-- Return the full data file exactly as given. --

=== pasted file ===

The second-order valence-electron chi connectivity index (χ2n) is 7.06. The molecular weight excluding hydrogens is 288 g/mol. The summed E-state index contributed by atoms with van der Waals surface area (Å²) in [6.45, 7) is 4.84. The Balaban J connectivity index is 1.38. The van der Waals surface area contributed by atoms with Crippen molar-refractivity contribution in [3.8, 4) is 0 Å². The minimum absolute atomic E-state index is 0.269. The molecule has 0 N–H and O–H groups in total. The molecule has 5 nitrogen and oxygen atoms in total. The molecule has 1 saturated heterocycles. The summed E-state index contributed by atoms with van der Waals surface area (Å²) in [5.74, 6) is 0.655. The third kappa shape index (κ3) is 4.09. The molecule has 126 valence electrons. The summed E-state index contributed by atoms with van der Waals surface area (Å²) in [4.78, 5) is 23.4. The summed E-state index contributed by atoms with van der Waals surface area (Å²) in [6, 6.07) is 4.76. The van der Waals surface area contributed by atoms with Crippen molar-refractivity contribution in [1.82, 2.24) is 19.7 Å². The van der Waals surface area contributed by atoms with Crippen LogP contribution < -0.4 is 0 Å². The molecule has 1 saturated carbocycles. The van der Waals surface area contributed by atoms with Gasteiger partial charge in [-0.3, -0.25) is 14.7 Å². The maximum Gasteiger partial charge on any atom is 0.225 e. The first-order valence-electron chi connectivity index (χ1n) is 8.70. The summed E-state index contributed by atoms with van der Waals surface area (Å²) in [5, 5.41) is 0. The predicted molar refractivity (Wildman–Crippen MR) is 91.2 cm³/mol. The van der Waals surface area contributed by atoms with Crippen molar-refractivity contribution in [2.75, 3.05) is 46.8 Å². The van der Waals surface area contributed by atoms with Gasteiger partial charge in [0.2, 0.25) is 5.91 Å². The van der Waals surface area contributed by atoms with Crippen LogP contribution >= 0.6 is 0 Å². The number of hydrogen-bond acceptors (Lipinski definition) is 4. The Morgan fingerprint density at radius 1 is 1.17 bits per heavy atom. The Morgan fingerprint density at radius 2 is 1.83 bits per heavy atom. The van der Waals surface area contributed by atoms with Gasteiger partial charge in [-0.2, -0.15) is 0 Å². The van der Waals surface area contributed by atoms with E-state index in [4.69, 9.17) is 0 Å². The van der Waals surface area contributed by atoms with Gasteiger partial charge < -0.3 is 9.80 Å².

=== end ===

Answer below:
The second-order valence-electron chi connectivity index (χ2n) is 7.06. The molecular weight excluding hydrogens is 288 g/mol. The summed E-state index contributed by atoms with van der Waals surface area (Å²) in [6.45, 7) is 4.84. The Balaban J connectivity index is 1.38. The van der Waals surface area contributed by atoms with Crippen molar-refractivity contribution in [3.8, 4) is 0 Å². The minimum absolute atomic E-state index is 0.269. The molecule has 0 N–H and O–H groups in total. The molecule has 5 nitrogen and oxygen atoms in total. The molecule has 1 saturated heterocycles. The summed E-state index contributed by atoms with van der Waals surface area (Å²) in [5.74, 6) is 0.655. The third kappa shape index (κ3) is 4.09. The molecule has 126 valence electrons. The summed E-state index contributed by atoms with van der Waals surface area (Å²) in [4.78, 5) is 23.4. The summed E-state index contributed by atoms with van der Waals surface area (Å²) in [6, 6.07) is 4.76. The van der Waals surface area contributed by atoms with Crippen molar-refractivity contribution in [1.82, 2.24) is 19.7 Å². The van der Waals surface area contributed by atoms with Crippen LogP contribution < -0.4 is 0 Å². The molecule has 1 saturated carbocycles. The van der Waals surface area contributed by atoms with Gasteiger partial charge in [-0.3, -0.25) is 14.7 Å². The maximum Gasteiger partial charge on any atom is 0.225 e. The first-order valence-electron chi connectivity index (χ1n) is 8.70. The summed E-state index contributed by atoms with van der Waals surface area (Å²) in [5, 5.41) is 0. The predicted molar refractivity (Wildman–Crippen MR) is 91.2 cm³/mol. The van der Waals surface area contributed by atoms with Crippen molar-refractivity contribution in [2.75, 3.05) is 46.8 Å². The van der Waals surface area contributed by atoms with Gasteiger partial charge in [0.2, 0.25) is 5.91 Å². The van der Waals surface area contributed by atoms with Crippen LogP contribution >= 0.6 is 0 Å². The number of hydrogen-bond acceptors (Lipinski definition) is 4. The Morgan fingerprint density at radius 1 is 1.17 bits per heavy atom. The Morgan fingerprint density at radius 2 is 1.83 bits per heavy atom. The van der Waals surface area contributed by atoms with Gasteiger partial charge in [-0.2, -0.15) is 0 Å². The van der Waals surface area contributed by atoms with E-state index in [4.69, 9.17) is 0 Å². The van der Waals surface area contributed by atoms with Gasteiger partial charge < -0.3 is 9.80 Å².